Pub. date: 2009 | Online Pub. Date: January 26, 2009 | DOI: 10.4135/9781412964623 | Print ISBN: 9781412936361 | Online ISBN: 9781412964623| Publisher:SAGE Publications, Inc.About this encyclopedia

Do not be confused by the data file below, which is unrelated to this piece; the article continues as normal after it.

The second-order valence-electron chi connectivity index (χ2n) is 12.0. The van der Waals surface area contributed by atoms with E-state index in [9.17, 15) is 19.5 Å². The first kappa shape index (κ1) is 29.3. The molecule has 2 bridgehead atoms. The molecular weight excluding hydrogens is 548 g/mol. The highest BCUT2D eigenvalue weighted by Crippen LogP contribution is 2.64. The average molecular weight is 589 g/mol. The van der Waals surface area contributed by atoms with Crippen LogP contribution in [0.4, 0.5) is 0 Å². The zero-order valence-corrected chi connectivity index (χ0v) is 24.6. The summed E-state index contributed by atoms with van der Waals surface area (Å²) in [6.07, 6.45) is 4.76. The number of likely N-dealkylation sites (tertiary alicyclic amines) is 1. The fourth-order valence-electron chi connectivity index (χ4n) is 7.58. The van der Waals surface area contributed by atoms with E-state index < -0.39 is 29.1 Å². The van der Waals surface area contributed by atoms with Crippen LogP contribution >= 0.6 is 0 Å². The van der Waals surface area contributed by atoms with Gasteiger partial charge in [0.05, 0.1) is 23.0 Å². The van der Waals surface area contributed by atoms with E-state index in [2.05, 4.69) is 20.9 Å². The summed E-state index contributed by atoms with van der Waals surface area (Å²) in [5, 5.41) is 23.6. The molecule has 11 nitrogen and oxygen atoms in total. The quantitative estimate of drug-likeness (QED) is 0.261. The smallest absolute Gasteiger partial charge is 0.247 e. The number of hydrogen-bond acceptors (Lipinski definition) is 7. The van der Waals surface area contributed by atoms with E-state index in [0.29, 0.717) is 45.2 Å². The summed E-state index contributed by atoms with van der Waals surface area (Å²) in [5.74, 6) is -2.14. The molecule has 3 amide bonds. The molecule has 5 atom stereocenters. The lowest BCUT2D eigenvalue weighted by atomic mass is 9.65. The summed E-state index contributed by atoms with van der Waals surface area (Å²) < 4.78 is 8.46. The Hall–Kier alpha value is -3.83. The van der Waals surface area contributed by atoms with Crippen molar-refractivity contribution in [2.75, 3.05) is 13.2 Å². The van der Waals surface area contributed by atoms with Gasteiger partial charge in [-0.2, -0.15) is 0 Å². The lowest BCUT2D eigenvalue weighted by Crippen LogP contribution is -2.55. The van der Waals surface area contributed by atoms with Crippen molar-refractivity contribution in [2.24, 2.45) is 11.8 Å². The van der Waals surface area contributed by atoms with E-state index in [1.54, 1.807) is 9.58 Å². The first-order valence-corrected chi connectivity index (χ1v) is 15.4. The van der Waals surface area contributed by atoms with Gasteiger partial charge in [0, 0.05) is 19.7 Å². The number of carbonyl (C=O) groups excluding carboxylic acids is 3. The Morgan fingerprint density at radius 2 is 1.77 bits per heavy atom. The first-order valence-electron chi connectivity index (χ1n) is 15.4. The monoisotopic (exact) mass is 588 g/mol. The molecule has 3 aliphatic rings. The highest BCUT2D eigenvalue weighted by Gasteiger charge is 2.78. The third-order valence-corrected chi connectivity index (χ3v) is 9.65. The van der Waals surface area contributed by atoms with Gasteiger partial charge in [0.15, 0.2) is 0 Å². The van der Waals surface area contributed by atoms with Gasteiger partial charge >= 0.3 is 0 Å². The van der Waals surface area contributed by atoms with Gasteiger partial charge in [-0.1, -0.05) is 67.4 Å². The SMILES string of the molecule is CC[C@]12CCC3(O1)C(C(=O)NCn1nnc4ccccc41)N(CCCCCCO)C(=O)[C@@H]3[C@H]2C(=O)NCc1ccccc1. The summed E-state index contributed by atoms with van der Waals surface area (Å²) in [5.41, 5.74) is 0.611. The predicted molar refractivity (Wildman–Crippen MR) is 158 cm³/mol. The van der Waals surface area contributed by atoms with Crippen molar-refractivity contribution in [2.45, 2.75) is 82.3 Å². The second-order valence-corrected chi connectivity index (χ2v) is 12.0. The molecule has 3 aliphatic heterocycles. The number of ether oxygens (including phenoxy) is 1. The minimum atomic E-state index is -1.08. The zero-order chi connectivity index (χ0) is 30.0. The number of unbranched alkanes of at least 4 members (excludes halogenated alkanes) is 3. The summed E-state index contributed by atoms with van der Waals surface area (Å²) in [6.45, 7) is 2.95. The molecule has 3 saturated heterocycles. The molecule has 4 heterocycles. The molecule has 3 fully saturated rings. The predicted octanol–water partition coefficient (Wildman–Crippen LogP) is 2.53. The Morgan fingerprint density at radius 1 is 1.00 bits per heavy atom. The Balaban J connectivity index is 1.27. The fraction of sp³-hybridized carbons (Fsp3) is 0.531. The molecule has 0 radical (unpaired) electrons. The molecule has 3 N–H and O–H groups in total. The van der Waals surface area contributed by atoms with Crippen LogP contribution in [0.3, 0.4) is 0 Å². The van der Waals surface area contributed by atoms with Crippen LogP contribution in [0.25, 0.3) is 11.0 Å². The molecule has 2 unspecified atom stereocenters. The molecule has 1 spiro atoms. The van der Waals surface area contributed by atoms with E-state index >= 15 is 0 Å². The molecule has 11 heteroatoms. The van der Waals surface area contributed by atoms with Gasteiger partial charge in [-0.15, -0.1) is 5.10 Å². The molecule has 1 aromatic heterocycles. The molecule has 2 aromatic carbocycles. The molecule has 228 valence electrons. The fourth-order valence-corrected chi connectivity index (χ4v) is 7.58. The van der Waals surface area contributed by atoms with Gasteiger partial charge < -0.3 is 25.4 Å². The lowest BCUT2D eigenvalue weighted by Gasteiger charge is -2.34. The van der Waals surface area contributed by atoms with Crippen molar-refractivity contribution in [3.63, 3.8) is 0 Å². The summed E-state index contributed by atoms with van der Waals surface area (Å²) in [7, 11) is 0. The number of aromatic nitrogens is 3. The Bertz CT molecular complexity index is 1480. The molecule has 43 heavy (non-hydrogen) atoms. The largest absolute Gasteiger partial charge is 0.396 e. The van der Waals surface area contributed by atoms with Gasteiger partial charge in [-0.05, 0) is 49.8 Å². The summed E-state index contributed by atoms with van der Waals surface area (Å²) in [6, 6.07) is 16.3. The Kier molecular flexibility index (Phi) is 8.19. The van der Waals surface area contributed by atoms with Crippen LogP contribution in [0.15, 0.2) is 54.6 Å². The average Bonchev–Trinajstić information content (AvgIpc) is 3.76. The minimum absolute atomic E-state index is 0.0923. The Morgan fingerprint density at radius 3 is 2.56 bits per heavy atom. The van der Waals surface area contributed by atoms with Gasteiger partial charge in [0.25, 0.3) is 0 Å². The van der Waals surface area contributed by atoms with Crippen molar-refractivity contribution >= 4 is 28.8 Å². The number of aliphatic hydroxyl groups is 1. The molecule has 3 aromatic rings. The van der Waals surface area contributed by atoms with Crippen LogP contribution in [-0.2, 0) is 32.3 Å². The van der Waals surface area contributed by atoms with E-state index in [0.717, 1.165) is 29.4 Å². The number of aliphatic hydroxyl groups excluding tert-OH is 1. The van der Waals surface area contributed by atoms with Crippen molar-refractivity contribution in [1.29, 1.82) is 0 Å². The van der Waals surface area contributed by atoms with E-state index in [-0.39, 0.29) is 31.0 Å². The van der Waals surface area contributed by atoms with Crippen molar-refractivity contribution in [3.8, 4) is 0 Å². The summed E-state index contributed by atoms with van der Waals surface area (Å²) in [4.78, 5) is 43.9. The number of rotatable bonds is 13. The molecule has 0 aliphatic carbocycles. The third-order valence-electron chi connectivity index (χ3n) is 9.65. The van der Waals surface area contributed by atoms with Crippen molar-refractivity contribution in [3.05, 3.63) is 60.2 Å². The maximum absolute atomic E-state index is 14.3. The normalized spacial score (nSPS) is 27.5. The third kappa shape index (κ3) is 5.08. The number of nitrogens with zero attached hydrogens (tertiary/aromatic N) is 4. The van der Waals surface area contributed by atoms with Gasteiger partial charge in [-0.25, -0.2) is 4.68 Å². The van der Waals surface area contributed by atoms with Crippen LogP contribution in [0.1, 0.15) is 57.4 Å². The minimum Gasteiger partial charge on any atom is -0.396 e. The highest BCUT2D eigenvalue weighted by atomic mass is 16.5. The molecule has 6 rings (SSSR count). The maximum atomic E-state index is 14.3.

The Kirdi or Kapsiki people are cattle keepers in the Mandara Hills along the Nigerian border in the area of Margui-Wandala, between Mokolo and Bourrah, a fairly uneven plateau where apparently few herds of humpless cattle still exist on the Nigerian side of the border with Chad and Cameroon. The people cross the three borders, but share similar culture. Kirdi is a general term used by the Fulani for non-Moslem peoples among whom the Kapsiki people can be found, with the two terms generally overlapping. They are traditionally cattle owners, and cattle play an important role in their customs and ceremonies. This entry looks at their history, the role of cattle in their culture, and their religious beliefs and practices. The Kirdi fled to their present home during the 19th century after many battles with the Fulbe. They resisted Islam and Fulbe domination by moving their homeland to the isolated ...